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Joseph L. Mankiewicz
One of the best of Hulbert's pictures, and certainly the most extravagantly produced, this is 80 minutes of fun all the way. It's also a must for all Egyptologists and airplane buffs. Our only complaint: only two songs, but both of them beauties. A rousing march song: "Sons of the sand/We're brave and bold to a man/We rob and kill where we can/Along the trail of the caravan." And a wonderfully amusing song-and-dance in which Hulbert does some of the craziest jigs imaginable.
Whether double-taking his way out of embarrassing confrontations with Peter Gawthorne (the scene in which he distracts the colonel in order to recover the goatskin bag from a locked valise is a classic), or imperiling the heroine, unintentionally outwitting the villain, or simply spoofing Beau Geste, Hulbert is priceless. His unabashed cheekiness, his bravado (both real and mock), his romantic daring, endear him to every picturegoer who feels that the days of the meek, put-upon, Fate-tossed comedian are numbered. Hulbert makes his own fate. True, his stupidity is a hindrance to his ambitions, but at best he seems only half aware of any mental shortcomings. Certainly he doesn't let his shortage of brains stop him in his unwavering pursuit of both career and romantic success. And he can dance and sing too. Anna Lee makes an appealing, perkily resourceful heroine, Peter Gawthorne is his usual delightfully irascible authority figure, whilst Hartley Power does the honors as the welcoming heavy.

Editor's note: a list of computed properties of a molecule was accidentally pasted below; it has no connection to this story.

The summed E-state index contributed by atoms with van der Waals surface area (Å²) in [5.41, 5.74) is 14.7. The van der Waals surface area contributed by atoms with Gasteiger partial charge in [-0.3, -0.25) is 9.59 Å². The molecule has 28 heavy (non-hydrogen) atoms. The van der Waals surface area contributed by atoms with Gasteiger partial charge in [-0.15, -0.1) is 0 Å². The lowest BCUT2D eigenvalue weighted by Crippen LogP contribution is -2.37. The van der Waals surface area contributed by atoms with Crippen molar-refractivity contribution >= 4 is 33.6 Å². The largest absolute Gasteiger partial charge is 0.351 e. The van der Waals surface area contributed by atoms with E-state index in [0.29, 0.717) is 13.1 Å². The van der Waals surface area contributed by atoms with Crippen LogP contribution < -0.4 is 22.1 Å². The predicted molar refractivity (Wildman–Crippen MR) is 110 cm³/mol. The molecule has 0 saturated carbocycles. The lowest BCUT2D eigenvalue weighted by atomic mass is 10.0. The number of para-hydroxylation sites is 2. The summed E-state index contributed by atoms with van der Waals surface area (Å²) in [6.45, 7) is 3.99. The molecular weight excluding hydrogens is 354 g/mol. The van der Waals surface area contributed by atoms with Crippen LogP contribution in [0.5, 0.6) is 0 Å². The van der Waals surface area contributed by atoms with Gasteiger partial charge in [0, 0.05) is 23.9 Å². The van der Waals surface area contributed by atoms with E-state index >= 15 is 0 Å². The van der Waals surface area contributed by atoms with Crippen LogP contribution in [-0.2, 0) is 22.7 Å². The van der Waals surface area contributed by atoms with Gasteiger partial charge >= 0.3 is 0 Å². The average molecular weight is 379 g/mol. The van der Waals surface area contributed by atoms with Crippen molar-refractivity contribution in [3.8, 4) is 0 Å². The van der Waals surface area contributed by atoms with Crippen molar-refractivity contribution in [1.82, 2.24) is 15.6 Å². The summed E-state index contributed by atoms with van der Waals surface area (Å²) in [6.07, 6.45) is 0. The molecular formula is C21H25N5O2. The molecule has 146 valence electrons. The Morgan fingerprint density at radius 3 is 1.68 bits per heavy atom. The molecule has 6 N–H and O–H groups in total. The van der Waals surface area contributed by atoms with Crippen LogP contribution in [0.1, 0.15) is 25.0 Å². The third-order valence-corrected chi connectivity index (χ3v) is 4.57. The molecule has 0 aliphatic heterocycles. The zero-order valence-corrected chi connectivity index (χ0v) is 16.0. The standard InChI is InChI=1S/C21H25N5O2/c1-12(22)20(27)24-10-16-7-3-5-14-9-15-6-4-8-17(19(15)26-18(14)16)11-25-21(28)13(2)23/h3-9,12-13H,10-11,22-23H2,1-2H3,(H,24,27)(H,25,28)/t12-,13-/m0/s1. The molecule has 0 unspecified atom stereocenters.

The locations are brilliantly utilized as backgrounds to the comedy. They include a wild car chase from the Great Pyramid to Cairo, a hectic lunch in the exotic gardens of Shepheard's Hotel, and a climactic chase and attack in the desert in which Hulbert, Lee and their dummies hold off the marauders from an abandoned fort.
Briskly directed and beautifully photographed, The Camels Are Coming is a model of movie craftsmanship. Odd that it was never released in the United States because just about all its main technicians were offered Hollywood contracts including director Tim Whelan (who had actually worked with Harold Lloyd), photographer Glen MacWilliams (who went to 20th Century-Fox), editor Fred Smith (who was signed to a 20-year contract with MGM), producer Robert Stevenson and writer Guy Bolton.
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